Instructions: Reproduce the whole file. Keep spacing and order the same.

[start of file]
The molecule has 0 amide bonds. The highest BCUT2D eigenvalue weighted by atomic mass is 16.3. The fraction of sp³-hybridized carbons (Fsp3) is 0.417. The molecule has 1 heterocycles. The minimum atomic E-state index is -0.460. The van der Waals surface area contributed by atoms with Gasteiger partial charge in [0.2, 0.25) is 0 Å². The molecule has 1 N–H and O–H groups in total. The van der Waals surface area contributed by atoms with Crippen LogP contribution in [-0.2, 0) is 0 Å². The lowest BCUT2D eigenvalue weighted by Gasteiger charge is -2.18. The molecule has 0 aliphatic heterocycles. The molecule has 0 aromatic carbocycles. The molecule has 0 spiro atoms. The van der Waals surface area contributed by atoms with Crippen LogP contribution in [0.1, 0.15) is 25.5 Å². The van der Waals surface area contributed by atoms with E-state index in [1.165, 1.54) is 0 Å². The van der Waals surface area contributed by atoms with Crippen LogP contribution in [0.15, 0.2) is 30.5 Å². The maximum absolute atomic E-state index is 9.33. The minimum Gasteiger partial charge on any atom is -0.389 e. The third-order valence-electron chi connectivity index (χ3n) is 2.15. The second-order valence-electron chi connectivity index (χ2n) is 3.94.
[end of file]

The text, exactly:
The molecule has 0 amide bonds. The highest BCUT2D eigenvalue weighted by atomic mass is 16.3. The fraction of sp³-hybridized carbons (Fsp3) is 0.417. The molecule has 1 heterocycles. The minimum atomic E-state index is -0.460. The van der Waals surface area contributed by atoms with Gasteiger partial charge in [0.2, 0.25) is 0 Å². The molecule has 1 N–H and O–H groups in total. The van der Waals surface area contributed by atoms with Crippen LogP contribution in [-0.2, 0) is 0 Å². The lowest BCUT2D eigenvalue weighted by Gasteiger charge is -2.18. The molecule has 0 aliphatic heterocycles. The molecule has 0 aromatic carbocycles. The molecule has 0 spiro atoms. The van der Waals surface area contributed by atoms with Crippen LogP contribution in [0.1, 0.15) is 25.5 Å². The van der Waals surface area contributed by atoms with E-state index in [1.165, 1.54) is 0 Å². The van der Waals surface area contributed by atoms with Crippen LogP contribution in [0.15, 0.2) is 30.5 Å². The maximum absolute atomic E-state index is 9.33. The minimum Gasteiger partial charge on any atom is -0.389 e. The third-order valence-electron chi connectivity index (χ3n) is 2.15. The second-order valence-electron chi connectivity index (χ2n) is 3.94.